Howard County has released a draft of its pedestrian master plan, and is calling for a wide range of improvements to boost the percentage of residents walking to work and other destinations.
The master plan, which is a required update to a plan released in 2007, issues dozens of recommendations designed to make communities in the area more pedestrian-friendly. This includes 44 projects that would improve pedestrian access, representing nearly $11.5 million in work, with $9.44 million in sidewalk improvements alone.
The county is looking to boost the walkability of its communities, citing the health benefits of walking as well as the positive environmental impacts. Between 1% and 1.5% of Howard County residents commute to work by foot. That lags behind the state average of 2.4% and the national average of 2.8%.
The broad guiding principles of the plan include:
The county also identified 17 major intersections to be evaluated for pedestrian-friendly improvements. Howard County has named the Route 1 corridor as an “area of special focus,” due to a high number of pedestrian fatalities there. (Seven people were struck and killed between October 2015 and 2016.)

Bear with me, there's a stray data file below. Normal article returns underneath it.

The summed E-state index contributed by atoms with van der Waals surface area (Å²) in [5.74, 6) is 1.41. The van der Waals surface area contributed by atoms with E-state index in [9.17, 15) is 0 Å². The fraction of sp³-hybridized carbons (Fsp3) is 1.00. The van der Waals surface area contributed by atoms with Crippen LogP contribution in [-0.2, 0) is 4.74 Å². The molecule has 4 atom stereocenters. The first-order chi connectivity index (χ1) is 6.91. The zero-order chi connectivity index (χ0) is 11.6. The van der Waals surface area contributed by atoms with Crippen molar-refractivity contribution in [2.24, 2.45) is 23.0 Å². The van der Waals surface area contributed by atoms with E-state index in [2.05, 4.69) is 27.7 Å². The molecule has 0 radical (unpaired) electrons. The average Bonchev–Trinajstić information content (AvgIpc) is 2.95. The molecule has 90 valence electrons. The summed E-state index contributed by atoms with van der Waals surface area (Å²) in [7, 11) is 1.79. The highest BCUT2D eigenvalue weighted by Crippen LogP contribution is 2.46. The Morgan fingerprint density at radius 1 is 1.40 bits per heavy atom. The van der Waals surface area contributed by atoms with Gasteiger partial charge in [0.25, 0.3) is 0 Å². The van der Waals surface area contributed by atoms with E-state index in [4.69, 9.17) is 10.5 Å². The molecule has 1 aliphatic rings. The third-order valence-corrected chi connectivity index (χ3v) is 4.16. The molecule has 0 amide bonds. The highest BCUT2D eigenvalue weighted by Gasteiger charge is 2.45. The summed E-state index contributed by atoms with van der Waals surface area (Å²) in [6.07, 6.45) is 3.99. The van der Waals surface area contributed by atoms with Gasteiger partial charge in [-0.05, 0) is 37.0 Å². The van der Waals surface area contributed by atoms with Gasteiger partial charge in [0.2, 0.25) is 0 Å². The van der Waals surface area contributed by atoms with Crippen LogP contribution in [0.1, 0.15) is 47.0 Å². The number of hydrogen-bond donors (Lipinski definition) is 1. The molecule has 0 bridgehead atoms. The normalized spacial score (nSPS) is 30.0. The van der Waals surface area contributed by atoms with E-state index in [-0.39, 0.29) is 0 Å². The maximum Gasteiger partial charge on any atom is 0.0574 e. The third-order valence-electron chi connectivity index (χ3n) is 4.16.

- Build a pedestrian network to be used; maintain it so it is used
- Ensure the pedestrian network is coherent, continuous, and connected
- Design a pedestrian network to include safe, direct routes
- Create space so pedestrian networks meet design standards while being ADA compliant.
The Howard County Office of Transportation will host a public meeting to discuss the plan on Feb. 13 at 6:30 PM at in the Kittleman Room in Duncan Hall at Howard Community College. The public can comment on the plan until March 31, 2018.
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